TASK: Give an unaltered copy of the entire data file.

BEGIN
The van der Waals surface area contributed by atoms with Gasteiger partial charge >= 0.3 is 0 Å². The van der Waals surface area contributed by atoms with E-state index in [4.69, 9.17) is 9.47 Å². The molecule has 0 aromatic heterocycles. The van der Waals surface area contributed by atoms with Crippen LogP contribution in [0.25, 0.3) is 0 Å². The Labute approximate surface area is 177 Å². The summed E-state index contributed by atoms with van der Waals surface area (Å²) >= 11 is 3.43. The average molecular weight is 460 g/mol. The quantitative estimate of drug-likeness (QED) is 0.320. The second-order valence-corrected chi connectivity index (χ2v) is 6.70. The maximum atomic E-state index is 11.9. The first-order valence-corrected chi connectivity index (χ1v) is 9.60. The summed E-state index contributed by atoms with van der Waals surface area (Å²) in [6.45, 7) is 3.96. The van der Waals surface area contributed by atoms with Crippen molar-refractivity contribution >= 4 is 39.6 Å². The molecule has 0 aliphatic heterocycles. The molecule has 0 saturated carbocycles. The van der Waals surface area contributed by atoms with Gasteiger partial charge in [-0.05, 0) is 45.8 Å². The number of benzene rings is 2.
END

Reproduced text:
The van der Waals surface area contributed by atoms with Gasteiger partial charge >= 0.3 is 0 Å². The van der Waals surface area contributed by atoms with E-state index in [4.69, 9.17) is 9.47 Å². The molecule has 0 aromatic heterocycles. The van der Waals surface area contributed by atoms with Crippen LogP contribution in [0.25, 0.3) is 0 Å². The Labute approximate surface area is 177 Å². The summed E-state index contributed by atoms with van der Waals surface area (Å²) >= 11 is 3.43. The average molecular weight is 460 g/mol. The quantitative estimate of drug-likeness (QED) is 0.320. The second-order valence-corrected chi connectivity index (χ2v) is 6.70. The maximum atomic E-state index is 11.9. The first-order valence-corrected chi connectivity index (χ1v) is 9.60. The summed E-state index contributed by atoms with van der Waals surface area (Å²) in [6.45, 7) is 3.96. The van der Waals surface area contributed by atoms with Crippen molar-refractivity contribution >= 4 is 39.6 Å². The molecule has 0 aliphatic heterocycles. The molecule has 0 saturated carbocycles. The van der Waals surface area contributed by atoms with Gasteiger partial charge in [-0.05, 0) is 45.8 Å². The number of benzene rings is 2.